Here’s what you’ll need…
- 2-3 feet of Fabric (Depending on how long you want your bunting to be.)
- Fabric Scissors
- Pinking Shears
- Double Fold Bias Tape
- Matching Thread
- Sewing Machine
I have been sewing for about three years, and I still make some serious rookie mistakes. Since I purchased pinking shears, buntings have been my favorite easy sewing project. I found this fabric, and thought I was being conscious of getting only as much as I needed, only to find out that once I cut out my triangles, half of them would reveal upside down christmas trees! Apparently I’d never used a print that it mattered which way I cut. Rookie mistakes.
Sometimes even the easiest of DIYs can turn out to be a headache. Don’t fret! You are not alone.
I made a stencil a while back out of a piece of cardstock, and would highly recommend doing so, as it makes your tracing much quicker. I simply used a straight edge to measure out how large of a triangle I wanted, and cut my piece of cardstock.
Once you’ve made a stencil lay it on the back of your fabric and trace away. (This is where I bring the ironing board into the living room, and start a netflix show)
When you’ve finished tracing, use your pinking shears to cut the triangles out. Pinking shears keep your fabric from fraying. Which is why you won’t need to sew a front and back piece together for this type of bunting. At some point I’m sure the fabric cut with the shears would fray after a little wear and tear, but since buntings are merely decorative, and I swap them out through the seasons, I’ve never felt the need to make them double sided. It should take a long time for them to actually start fraying.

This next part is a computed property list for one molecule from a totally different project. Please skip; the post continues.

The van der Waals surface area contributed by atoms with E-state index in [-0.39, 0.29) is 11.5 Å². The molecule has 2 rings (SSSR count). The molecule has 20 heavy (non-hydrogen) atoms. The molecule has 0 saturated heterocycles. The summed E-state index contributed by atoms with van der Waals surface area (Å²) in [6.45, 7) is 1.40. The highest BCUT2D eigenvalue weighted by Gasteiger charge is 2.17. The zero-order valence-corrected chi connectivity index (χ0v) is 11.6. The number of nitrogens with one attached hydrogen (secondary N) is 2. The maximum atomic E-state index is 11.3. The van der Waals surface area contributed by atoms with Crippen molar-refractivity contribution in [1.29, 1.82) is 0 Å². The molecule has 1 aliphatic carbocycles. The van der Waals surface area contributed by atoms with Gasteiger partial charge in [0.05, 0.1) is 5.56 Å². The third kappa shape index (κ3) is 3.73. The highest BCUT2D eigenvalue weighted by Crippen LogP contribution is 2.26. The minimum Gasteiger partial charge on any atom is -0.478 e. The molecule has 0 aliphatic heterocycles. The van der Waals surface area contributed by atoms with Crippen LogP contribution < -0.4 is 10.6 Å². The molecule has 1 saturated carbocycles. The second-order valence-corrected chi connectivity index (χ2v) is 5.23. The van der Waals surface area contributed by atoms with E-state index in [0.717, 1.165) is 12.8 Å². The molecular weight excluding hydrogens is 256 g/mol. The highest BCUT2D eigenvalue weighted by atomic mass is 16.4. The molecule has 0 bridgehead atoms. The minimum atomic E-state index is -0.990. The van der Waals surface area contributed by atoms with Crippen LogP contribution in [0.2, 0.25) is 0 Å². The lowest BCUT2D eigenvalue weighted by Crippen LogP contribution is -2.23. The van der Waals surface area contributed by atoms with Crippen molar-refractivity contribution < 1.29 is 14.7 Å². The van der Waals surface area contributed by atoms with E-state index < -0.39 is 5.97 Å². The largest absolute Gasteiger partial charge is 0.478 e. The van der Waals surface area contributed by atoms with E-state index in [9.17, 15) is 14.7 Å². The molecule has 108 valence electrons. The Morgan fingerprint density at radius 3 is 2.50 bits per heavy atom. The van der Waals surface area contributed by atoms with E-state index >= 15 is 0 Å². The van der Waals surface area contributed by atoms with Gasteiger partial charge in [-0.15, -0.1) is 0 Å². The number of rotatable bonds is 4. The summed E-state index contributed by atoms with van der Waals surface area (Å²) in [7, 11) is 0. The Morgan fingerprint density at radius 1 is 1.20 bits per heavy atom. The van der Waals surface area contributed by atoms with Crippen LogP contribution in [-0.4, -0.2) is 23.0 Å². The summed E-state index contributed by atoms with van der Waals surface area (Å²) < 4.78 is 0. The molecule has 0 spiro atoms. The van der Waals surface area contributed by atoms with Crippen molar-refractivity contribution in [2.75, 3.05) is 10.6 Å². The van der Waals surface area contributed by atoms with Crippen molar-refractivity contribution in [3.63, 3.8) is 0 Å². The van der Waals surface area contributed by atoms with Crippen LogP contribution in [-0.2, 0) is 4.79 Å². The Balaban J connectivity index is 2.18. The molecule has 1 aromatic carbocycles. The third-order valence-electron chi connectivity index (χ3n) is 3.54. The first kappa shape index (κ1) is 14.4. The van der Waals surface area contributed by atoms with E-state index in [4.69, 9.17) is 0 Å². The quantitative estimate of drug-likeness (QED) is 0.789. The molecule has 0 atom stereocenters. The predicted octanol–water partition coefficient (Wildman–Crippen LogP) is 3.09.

Once you’ve cut out your triangles you’ll want to iron out any wrinkles or folds before you place them in the double fold bias tape. Bias tape can be found in most craft stores near the threads, zippers, and other bindings. Just a tip I could have used when I found myself walking up and down the ribbon aisle looking for whatever that stinking bias tape was.
Pin your work together like so, and carefully carry it over to your sewing machine.
I like to use a zig zag stitch, to match the look of the cut outs, and just because I feel like it holds better.
Keep your pin cushion close to discard each pin as you go. You may need to readjust as you go, and be sure to keep your cut outs pushed all the way up to the bias tape fold.
Once you’ve finished your work should look something like this↓
Hang it up, and enjoy the fruits of your labor!